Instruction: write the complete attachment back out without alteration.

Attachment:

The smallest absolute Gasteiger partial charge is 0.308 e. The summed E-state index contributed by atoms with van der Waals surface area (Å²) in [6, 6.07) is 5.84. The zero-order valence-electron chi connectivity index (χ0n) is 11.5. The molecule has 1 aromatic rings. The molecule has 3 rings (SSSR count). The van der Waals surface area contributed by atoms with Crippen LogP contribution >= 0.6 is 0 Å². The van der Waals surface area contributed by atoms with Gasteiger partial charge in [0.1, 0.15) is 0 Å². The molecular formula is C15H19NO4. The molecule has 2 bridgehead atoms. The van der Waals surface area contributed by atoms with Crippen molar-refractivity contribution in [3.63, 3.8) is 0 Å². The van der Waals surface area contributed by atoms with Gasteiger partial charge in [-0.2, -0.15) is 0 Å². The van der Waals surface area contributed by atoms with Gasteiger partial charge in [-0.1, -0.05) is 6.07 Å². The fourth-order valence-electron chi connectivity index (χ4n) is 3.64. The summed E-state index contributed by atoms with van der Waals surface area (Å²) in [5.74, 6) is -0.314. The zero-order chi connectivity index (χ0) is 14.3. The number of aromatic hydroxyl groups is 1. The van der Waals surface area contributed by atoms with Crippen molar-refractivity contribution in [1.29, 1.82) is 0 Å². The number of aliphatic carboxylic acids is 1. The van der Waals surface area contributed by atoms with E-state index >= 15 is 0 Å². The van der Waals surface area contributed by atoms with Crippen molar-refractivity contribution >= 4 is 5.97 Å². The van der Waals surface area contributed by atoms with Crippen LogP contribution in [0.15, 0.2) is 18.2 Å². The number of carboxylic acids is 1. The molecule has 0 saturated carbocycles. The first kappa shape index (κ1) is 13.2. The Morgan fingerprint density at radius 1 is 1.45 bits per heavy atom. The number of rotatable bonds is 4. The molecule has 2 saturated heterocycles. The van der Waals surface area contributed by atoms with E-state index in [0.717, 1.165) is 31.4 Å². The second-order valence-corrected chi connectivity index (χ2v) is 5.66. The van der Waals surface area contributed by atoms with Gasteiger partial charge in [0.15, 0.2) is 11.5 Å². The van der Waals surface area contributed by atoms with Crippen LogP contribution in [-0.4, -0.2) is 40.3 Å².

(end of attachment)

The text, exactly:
The smallest absolute Gasteiger partial charge is 0.308 e. The summed E-state index contributed by atoms with van der Waals surface area (Å²) in [6, 6.07) is 5.84. The zero-order valence-electron chi connectivity index (χ0n) is 11.5. The molecule has 1 aromatic rings. The molecule has 3 rings (SSSR count). The van der Waals surface area contributed by atoms with Crippen LogP contribution >= 0.6 is 0 Å². The van der Waals surface area contributed by atoms with Gasteiger partial charge in [0.1, 0.15) is 0 Å². The molecular formula is C15H19NO4. The molecule has 2 bridgehead atoms. The van der Waals surface area contributed by atoms with Crippen molar-refractivity contribution in [3.63, 3.8) is 0 Å². The van der Waals surface area contributed by atoms with Gasteiger partial charge in [-0.2, -0.15) is 0 Å². The van der Waals surface area contributed by atoms with Gasteiger partial charge in [-0.1, -0.05) is 6.07 Å². The fourth-order valence-electron chi connectivity index (χ4n) is 3.64. The summed E-state index contributed by atoms with van der Waals surface area (Å²) in [5.74, 6) is -0.314. The zero-order chi connectivity index (χ0) is 14.3. The number of aromatic hydroxyl groups is 1. The van der Waals surface area contributed by atoms with Crippen molar-refractivity contribution in [1.29, 1.82) is 0 Å². The number of aliphatic carboxylic acids is 1. The van der Waals surface area contributed by atoms with E-state index >= 15 is 0 Å². The van der Waals surface area contributed by atoms with Crippen molar-refractivity contribution >= 4 is 5.97 Å². The van der Waals surface area contributed by atoms with Crippen LogP contribution in [0.15, 0.2) is 18.2 Å². The number of carboxylic acids is 1. The molecule has 0 saturated carbocycles. The first kappa shape index (κ1) is 13.2. The Morgan fingerprint density at radius 1 is 1.45 bits per heavy atom. The number of rotatable bonds is 4. The molecule has 2 saturated heterocycles. The van der Waals surface area contributed by atoms with E-state index in [0.717, 1.165) is 31.4 Å². The second-order valence-corrected chi connectivity index (χ2v) is 5.66. The van der Waals surface area contributed by atoms with Gasteiger partial charge in [0.15, 0.2) is 11.5 Å². The van der Waals surface area contributed by atoms with Crippen LogP contribution in [-0.4, -0.2) is 40.3 Å².